In our final chat I'm going to talk of the most important thing of all  --  Making Good.

 

 

10 April 22 1922 Movie Weekly

            X. Making Good.

 

            I think the hardest time in an actress' career is when she begins to show signs of making good.

            A little success is a dangerous thing, as some great writer has said.

            At the first signs of it people begin to rally around the successful one. They pay complements, some merited and some fulsome. They almost rush the young “discovery” off her feet. She may be a perfectly sane young girl, but even so she cannot help but believe some of the nice things that are said. Perhaps she has shown ability and personality in a “bit.” The critics have given her attention. The director and her fellow players may have congratulated her. The boys and girls of the extra class suddenly show her more friendly attention than they did a short time previous. She moves in a rarefied ether of congratulations.

            Suddenly it occurs to her that she is an actress!

            Well, my dear, just as that occurs to you, check yourself up and firmly say to yourself, “Why, you poor, struggling little infant, you have just learned to lisp your A. B. C.'s without falling down.”

            More of our stars should say that to themselves every day!

            I promise you honestly that I say it to myself. You only may hope for yourself when you  realize how little you know in com­parison with greater artists.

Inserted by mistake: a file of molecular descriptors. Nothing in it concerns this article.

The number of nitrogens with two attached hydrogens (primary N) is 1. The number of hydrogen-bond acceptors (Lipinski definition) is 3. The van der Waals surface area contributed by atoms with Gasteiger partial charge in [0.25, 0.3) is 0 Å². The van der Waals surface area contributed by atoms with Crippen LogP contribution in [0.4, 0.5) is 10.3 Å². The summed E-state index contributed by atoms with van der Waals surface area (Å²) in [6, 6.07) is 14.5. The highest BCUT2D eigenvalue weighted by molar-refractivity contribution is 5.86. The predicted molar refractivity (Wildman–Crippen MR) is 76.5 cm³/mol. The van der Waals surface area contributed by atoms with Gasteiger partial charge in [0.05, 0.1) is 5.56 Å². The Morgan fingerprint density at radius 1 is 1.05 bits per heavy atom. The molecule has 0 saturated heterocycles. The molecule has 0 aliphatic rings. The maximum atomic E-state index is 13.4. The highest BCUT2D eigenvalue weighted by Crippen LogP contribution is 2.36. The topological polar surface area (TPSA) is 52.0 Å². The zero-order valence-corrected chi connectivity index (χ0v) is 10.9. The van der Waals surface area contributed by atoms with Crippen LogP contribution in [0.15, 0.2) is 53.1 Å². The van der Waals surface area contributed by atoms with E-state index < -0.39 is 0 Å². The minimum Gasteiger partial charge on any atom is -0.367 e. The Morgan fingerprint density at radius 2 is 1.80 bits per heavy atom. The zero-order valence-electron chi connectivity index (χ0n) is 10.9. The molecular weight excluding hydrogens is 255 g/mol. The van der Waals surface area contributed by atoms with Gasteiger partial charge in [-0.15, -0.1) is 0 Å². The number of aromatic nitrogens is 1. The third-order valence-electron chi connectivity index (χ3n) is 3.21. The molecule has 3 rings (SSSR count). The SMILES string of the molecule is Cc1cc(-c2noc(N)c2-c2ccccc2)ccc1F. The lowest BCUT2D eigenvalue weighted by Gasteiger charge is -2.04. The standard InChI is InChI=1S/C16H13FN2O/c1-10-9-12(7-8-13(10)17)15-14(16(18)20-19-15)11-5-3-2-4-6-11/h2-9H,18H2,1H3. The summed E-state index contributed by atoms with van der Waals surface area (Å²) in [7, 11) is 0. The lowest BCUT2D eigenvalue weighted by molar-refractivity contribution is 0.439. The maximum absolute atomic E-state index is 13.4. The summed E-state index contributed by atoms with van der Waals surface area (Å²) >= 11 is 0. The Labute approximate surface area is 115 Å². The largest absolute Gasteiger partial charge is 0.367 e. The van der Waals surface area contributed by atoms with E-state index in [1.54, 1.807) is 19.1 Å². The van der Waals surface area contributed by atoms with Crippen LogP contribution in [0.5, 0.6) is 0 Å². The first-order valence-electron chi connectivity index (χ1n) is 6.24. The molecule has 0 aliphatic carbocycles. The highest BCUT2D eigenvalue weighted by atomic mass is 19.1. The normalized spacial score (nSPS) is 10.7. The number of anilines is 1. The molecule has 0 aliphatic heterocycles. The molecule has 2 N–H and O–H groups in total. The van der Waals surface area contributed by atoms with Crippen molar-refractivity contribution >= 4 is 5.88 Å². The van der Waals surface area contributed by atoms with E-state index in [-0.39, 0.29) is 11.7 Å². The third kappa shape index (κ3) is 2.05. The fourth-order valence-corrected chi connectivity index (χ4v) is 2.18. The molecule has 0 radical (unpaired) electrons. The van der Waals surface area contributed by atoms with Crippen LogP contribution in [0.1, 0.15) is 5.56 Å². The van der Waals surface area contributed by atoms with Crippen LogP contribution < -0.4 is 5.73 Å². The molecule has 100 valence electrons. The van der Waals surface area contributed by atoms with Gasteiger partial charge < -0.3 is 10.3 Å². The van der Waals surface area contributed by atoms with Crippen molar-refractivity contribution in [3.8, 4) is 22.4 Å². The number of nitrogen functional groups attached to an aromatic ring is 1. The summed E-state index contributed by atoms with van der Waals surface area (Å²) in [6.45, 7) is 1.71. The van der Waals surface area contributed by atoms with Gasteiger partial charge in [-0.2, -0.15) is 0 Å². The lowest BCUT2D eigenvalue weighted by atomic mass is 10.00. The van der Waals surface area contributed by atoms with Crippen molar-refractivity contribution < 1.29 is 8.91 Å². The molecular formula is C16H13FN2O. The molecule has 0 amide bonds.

I have seen a great many girls sniff a little of the incense of success and then quietly pass out  --  too good to play “extras” and not well enough established to go on playing parts.

            There's a curious idea in the film colony concerning caste.

            Girls will tell you that you must never play a smaller part than the last one you played. You must never go backwards. Once a lead, always a lead  --  or else a star.

            Rubbish! If a private distinguishes himself in battle does he refuse to perform the menial tasks that are later required of him? Does a stenographer refuse to go on doing good typing be­cause she has shown some promise of becoming a legal secretary by handling a difficult problem while her employer was away on his vacation?

            Rewards are not always made instantly.  Rudolph Valentino was not made a star immediately after he scored so beautifully in “The Four Horseman of the Apocalypse.” He has been quoted as saying that he was not even offered a job. He didn't consider himself superior to any sort of work. He accepted what was offered him, and proved over again that he had ability, that his success as Julio was not just an accident. Today he is a high-salaried star.

            Never forget the ladder by which you climbed. Don't forget a single rung of it, or a single friend who helped you along. It is so easy to kick over that ladder.

            Receive every step upward with gratitude and a determination to prove that the critics, the directors and your friends were not mistaken in you.

            Real appreciation is the finest thing in the world. It helps the one who feels it quite as much as the one toward whom it is directed.

            I know a girl who was fortunate enough to be cast in a leading role at the outset of her career. She played another leading part. After that she refused to do anything but “leads.” A famous director offered her a “bit” in his picture. She considered it an affront. Well, that girl was idle for a great many weeks. She still is idle most of the time, but she is now grateful for “bits.” She has ability, personality and beauty. I think she is a wonderful stellar bet, but she became “upstage” as we say in studio parlance, and directors would not consider her. They realized what she did not  --  that she had a great deal to learn before she was worthy of becoming a genuine actress.